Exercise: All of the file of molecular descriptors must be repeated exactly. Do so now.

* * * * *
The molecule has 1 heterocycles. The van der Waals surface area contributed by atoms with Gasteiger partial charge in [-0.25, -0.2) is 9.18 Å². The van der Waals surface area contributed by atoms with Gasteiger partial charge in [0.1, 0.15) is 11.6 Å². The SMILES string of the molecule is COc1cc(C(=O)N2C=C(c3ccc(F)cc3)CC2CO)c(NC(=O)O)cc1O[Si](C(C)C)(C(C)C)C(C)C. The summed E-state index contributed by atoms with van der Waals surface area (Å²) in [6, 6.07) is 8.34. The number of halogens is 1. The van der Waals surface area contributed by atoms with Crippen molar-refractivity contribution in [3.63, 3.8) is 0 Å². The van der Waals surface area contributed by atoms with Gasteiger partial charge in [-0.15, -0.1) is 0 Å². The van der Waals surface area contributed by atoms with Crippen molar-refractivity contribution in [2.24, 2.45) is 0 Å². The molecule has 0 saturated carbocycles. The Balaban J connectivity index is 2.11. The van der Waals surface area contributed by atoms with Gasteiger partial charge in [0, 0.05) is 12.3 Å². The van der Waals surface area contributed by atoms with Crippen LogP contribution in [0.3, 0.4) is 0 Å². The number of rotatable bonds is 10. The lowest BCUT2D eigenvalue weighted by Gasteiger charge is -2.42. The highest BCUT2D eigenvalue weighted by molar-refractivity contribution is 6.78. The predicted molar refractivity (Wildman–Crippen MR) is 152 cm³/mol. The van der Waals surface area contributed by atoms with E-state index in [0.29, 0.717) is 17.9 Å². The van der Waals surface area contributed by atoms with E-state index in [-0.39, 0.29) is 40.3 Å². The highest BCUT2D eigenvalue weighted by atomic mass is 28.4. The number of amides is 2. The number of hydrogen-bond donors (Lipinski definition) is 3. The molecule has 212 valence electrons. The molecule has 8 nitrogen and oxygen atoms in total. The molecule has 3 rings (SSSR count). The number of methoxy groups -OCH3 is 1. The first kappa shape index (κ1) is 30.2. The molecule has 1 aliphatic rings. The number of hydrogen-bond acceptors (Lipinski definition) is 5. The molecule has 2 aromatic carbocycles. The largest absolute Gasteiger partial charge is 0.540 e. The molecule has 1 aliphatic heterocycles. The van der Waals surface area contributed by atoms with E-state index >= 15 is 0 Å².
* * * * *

The molecule has 1 heterocycles. The van der Waals surface area contributed by atoms with Gasteiger partial charge in [-0.25, -0.2) is 9.18 Å². The van der Waals surface area contributed by atoms with Gasteiger partial charge in [0.1, 0.15) is 11.6 Å². The SMILES string of the molecule is COc1cc(C(=O)N2C=C(c3ccc(F)cc3)CC2CO)c(NC(=O)O)cc1O[Si](C(C)C)(C(C)C)C(C)C. The summed E-state index contributed by atoms with van der Waals surface area (Å²) in [6, 6.07) is 8.34. The number of halogens is 1. The van der Waals surface area contributed by atoms with Crippen molar-refractivity contribution in [3.63, 3.8) is 0 Å². The van der Waals surface area contributed by atoms with Gasteiger partial charge in [-0.15, -0.1) is 0 Å². The van der Waals surface area contributed by atoms with Crippen molar-refractivity contribution in [2.24, 2.45) is 0 Å². The molecule has 0 saturated carbocycles. The Balaban J connectivity index is 2.11. The van der Waals surface area contributed by atoms with Gasteiger partial charge in [0, 0.05) is 12.3 Å². The van der Waals surface area contributed by atoms with Crippen LogP contribution in [0.3, 0.4) is 0 Å². The number of rotatable bonds is 10. The lowest BCUT2D eigenvalue weighted by Gasteiger charge is -2.42. The highest BCUT2D eigenvalue weighted by molar-refractivity contribution is 6.78. The predicted molar refractivity (Wildman–Crippen MR) is 152 cm³/mol. The van der Waals surface area contributed by atoms with E-state index in [0.29, 0.717) is 17.9 Å². The van der Waals surface area contributed by atoms with E-state index in [-0.39, 0.29) is 40.3 Å². The highest BCUT2D eigenvalue weighted by atomic mass is 28.4. The number of amides is 2. The number of hydrogen-bond donors (Lipinski definition) is 3. The molecule has 212 valence electrons. The molecule has 8 nitrogen and oxygen atoms in total. The molecule has 3 rings (SSSR count). The number of methoxy groups -OCH3 is 1. The first kappa shape index (κ1) is 30.2. The molecule has 1 aliphatic rings. The number of hydrogen-bond acceptors (Lipinski definition) is 5. The molecule has 2 aromatic carbocycles. The largest absolute Gasteiger partial charge is 0.540 e. The molecule has 1 aliphatic heterocycles. The van der Waals surface area contributed by atoms with E-state index >= 15 is 0 Å².